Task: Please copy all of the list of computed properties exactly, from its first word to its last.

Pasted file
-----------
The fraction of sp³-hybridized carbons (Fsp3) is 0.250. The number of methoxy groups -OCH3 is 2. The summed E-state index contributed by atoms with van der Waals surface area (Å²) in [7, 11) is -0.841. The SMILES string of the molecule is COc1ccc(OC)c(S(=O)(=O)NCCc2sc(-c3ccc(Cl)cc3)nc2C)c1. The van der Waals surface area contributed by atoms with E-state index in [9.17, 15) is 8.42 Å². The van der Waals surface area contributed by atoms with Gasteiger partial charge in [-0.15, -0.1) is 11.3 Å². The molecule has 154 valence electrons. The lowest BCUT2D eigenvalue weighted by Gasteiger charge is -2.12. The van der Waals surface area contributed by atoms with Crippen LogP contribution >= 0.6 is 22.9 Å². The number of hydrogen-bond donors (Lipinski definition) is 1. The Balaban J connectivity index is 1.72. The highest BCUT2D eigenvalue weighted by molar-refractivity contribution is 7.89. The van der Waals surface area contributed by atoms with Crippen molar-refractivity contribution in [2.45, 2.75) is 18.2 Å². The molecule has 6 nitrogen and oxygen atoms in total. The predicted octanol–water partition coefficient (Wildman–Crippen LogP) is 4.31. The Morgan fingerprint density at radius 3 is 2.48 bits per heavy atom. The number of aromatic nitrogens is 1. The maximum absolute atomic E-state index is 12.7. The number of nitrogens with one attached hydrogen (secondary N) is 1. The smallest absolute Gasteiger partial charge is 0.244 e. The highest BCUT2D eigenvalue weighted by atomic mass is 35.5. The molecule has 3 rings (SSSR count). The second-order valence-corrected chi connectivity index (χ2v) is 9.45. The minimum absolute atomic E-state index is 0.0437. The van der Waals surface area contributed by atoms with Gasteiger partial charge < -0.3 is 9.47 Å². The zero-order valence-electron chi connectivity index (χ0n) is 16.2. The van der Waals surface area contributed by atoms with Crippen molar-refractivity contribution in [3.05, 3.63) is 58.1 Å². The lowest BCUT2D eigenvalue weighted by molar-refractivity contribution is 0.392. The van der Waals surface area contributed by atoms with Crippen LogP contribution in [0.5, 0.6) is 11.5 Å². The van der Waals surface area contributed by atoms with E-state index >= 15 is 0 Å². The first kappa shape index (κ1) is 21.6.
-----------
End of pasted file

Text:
The fraction of sp³-hybridized carbons (Fsp3) is 0.250. The number of methoxy groups -OCH3 is 2. The summed E-state index contributed by atoms with van der Waals surface area (Å²) in [7, 11) is -0.841. The SMILES string of the molecule is COc1ccc(OC)c(S(=O)(=O)NCCc2sc(-c3ccc(Cl)cc3)nc2C)c1. The van der Waals surface area contributed by atoms with E-state index in [9.17, 15) is 8.42 Å². The van der Waals surface area contributed by atoms with Gasteiger partial charge in [-0.15, -0.1) is 11.3 Å². The molecule has 154 valence electrons. The lowest BCUT2D eigenvalue weighted by Gasteiger charge is -2.12. The van der Waals surface area contributed by atoms with Crippen LogP contribution >= 0.6 is 22.9 Å². The number of hydrogen-bond donors (Lipinski definition) is 1. The Balaban J connectivity index is 1.72. The highest BCUT2D eigenvalue weighted by molar-refractivity contribution is 7.89. The van der Waals surface area contributed by atoms with Crippen molar-refractivity contribution in [2.45, 2.75) is 18.2 Å². The molecule has 6 nitrogen and oxygen atoms in total. The predicted octanol–water partition coefficient (Wildman–Crippen LogP) is 4.31. The Morgan fingerprint density at radius 3 is 2.48 bits per heavy atom. The number of aromatic nitrogens is 1. The maximum absolute atomic E-state index is 12.7. The number of nitrogens with one attached hydrogen (secondary N) is 1. The smallest absolute Gasteiger partial charge is 0.244 e. The highest BCUT2D eigenvalue weighted by atomic mass is 35.5. The molecule has 3 rings (SSSR count). The second-order valence-corrected chi connectivity index (χ2v) is 9.45. The minimum absolute atomic E-state index is 0.0437. The van der Waals surface area contributed by atoms with Gasteiger partial charge < -0.3 is 9.47 Å². The zero-order valence-electron chi connectivity index (χ0n) is 16.2. The van der Waals surface area contributed by atoms with Crippen molar-refractivity contribution in [3.05, 3.63) is 58.1 Å². The lowest BCUT2D eigenvalue weighted by molar-refractivity contribution is 0.392. The van der Waals surface area contributed by atoms with Crippen LogP contribution in [0.5, 0.6) is 11.5 Å². The van der Waals surface area contributed by atoms with E-state index >= 15 is 0 Å². The first kappa shape index (κ1) is 21.6.